CLWR and our partners have some amazing refugee colleagues in Kakuma camp and other refugee settlements around the world. Mahdi will represent them here.
“Me, one day, if God is willing, I want to be a politician. As a politician I will maintain peace. I will be transparent, I will consider different cultures and I will accept being corrected. As a politician, I will consider any human being as a somebody.”
Mahdi Riek Khor is a South Sudanese refugee, a Kakuma refugee camp resident, an elected community leader, a Child Protection Community Development worker and an aspiring politician—and he’s only 23 years old. In December 2013, he became the first secondary school graduate in his family and was returning home to Bentiu to see his mother after 13 years apart when violent hostilities disrupted his journey.
“Fighting reached Unity State on the 19th of December. I remember it. There was a lot of destruction—guns, killings, arbitrary arrests and the rape of women and girls. I had to come to Kakuma for safety.”
Mahdi is one of more than 45,000 people to reach Kakuma refugee camp in northwestern Kenya since December 2013—among almost two million South Sudanese people to have become displaced inside or outside the country in the same period.
“Life is a struggle in Kakuma. I can’t meet my basic needs. I am providing for 9 nieces and nephews. I don’t have good shelter. I’m not comfortable in the environment. There are no televisions to watch the news and learn about the world. Now the only world I know is inside Kakuma.”
Despite this, Mahdi is among 90 refugees who work with Lutheran World Federation as Child Protection Community Development workers, working to prevent and respond to child protection issues across the camp’s population of 101,000 children. In Kakuma IV, the camp’s newest area, the team is supporting children with various protection concerns: children separated from their parents and family, children who have experienced or witnessed notable violence, children vulnerable to sexual exploitation and abuse—most of whom have lost everything and need much more than agencies can provide.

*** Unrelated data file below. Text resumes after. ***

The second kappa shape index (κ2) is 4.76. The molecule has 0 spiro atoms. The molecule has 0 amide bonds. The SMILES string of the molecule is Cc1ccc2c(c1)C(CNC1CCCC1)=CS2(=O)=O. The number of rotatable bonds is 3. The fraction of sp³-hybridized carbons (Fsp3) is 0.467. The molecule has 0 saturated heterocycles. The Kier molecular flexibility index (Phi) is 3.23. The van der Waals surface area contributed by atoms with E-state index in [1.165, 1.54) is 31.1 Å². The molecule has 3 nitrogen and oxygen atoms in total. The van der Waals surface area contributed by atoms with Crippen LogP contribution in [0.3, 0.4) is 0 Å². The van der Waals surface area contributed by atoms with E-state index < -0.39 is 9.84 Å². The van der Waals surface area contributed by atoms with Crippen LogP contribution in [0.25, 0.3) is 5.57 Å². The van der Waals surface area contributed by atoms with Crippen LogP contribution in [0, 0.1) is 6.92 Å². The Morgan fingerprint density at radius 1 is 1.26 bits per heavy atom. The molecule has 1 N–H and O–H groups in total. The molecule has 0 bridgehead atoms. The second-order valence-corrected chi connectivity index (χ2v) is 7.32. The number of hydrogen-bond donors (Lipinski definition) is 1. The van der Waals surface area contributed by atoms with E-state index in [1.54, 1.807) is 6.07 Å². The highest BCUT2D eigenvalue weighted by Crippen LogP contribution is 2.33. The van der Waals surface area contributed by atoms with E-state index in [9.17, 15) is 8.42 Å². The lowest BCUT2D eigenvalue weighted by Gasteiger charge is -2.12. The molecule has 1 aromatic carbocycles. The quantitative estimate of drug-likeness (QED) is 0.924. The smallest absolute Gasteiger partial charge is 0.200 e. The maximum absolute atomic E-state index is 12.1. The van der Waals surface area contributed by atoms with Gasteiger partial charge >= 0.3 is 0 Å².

“Child Protection work is very, very hard,” Mahdi says. “It’s the working environment, going door-to-door, walking very far when the condition is too hot. We have a problem with promises. We want to help but we can’t always fulfil [needs], so some people see us as an enemy. They think we are lying.”
Refugees working to protect children in their own camp communities show courage and commitment. The work is challenging, resources are limited and cultural practices often conflict with the rights that workers are trying to promote.
Mahdi considered the question of why he continues with the work. “I want to encourage children. Life has many challenges. It is my responsibility to help protect people. These cases, when you can resolve a situation, reunite a child with their family. I reunited two children with their parents and the children were most happy. They were so, so happy. That’s why we do the work.”
It is easy to imagine Mahdi as a very successful leader in the future. “Here in Kakuma, we hope that opportunity will come. Kakuma teaches us to live in a hard situation but I see now that I have met people here I would not have met outside. You can learn from different nationalities—their culture, their attitudes. We can learn from them.”
In the meantime, Mahdi is working hard to support children in Kakuma—considering every child a somebody.
-submitted by Lutheran World Federation World Service Kenya – Djibouti Program